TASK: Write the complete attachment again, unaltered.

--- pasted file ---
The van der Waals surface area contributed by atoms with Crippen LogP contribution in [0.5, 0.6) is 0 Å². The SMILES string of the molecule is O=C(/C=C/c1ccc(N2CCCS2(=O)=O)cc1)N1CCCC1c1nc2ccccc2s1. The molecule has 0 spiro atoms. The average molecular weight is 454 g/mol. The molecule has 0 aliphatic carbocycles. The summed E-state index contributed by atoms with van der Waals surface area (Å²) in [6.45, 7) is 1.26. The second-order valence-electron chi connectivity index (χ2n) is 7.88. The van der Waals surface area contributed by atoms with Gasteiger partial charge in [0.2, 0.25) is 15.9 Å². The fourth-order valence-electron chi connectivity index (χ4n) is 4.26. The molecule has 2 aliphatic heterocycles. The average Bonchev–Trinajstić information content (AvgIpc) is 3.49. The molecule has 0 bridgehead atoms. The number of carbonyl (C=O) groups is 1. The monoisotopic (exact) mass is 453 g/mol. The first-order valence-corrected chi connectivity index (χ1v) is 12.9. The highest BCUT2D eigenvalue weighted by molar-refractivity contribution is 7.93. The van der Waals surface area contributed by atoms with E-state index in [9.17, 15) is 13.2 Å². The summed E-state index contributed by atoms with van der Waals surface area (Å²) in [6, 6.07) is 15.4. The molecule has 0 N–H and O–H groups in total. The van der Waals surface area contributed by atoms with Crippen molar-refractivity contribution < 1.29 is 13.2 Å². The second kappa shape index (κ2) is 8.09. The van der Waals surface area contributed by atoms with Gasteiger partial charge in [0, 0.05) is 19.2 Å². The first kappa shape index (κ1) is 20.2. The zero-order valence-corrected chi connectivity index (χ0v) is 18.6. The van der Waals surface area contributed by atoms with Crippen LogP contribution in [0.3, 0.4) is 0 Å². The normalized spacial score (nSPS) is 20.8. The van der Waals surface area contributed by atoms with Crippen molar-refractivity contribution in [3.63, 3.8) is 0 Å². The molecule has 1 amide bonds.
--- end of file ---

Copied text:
The van der Waals surface area contributed by atoms with Crippen LogP contribution in [0.5, 0.6) is 0 Å². The SMILES string of the molecule is O=C(/C=C/c1ccc(N2CCCS2(=O)=O)cc1)N1CCCC1c1nc2ccccc2s1. The molecule has 0 spiro atoms. The average molecular weight is 454 g/mol. The molecule has 0 aliphatic carbocycles. The summed E-state index contributed by atoms with van der Waals surface area (Å²) in [6.45, 7) is 1.26. The second-order valence-electron chi connectivity index (χ2n) is 7.88. The van der Waals surface area contributed by atoms with Gasteiger partial charge in [0.2, 0.25) is 15.9 Å². The fourth-order valence-electron chi connectivity index (χ4n) is 4.26. The molecule has 2 aliphatic heterocycles. The average Bonchev–Trinajstić information content (AvgIpc) is 3.49. The molecule has 0 bridgehead atoms. The number of carbonyl (C=O) groups is 1. The monoisotopic (exact) mass is 453 g/mol. The first-order valence-corrected chi connectivity index (χ1v) is 12.9. The highest BCUT2D eigenvalue weighted by molar-refractivity contribution is 7.93. The van der Waals surface area contributed by atoms with E-state index in [9.17, 15) is 13.2 Å². The summed E-state index contributed by atoms with van der Waals surface area (Å²) in [6, 6.07) is 15.4. The molecule has 0 N–H and O–H groups in total. The van der Waals surface area contributed by atoms with Crippen molar-refractivity contribution < 1.29 is 13.2 Å². The second kappa shape index (κ2) is 8.09. The van der Waals surface area contributed by atoms with Gasteiger partial charge in [0, 0.05) is 19.2 Å². The first kappa shape index (κ1) is 20.2. The zero-order valence-corrected chi connectivity index (χ0v) is 18.6. The van der Waals surface area contributed by atoms with Crippen LogP contribution in [0.3, 0.4) is 0 Å². The normalized spacial score (nSPS) is 20.8. The van der Waals surface area contributed by atoms with Crippen molar-refractivity contribution in [3.63, 3.8) is 0 Å². The molecule has 1 amide bonds.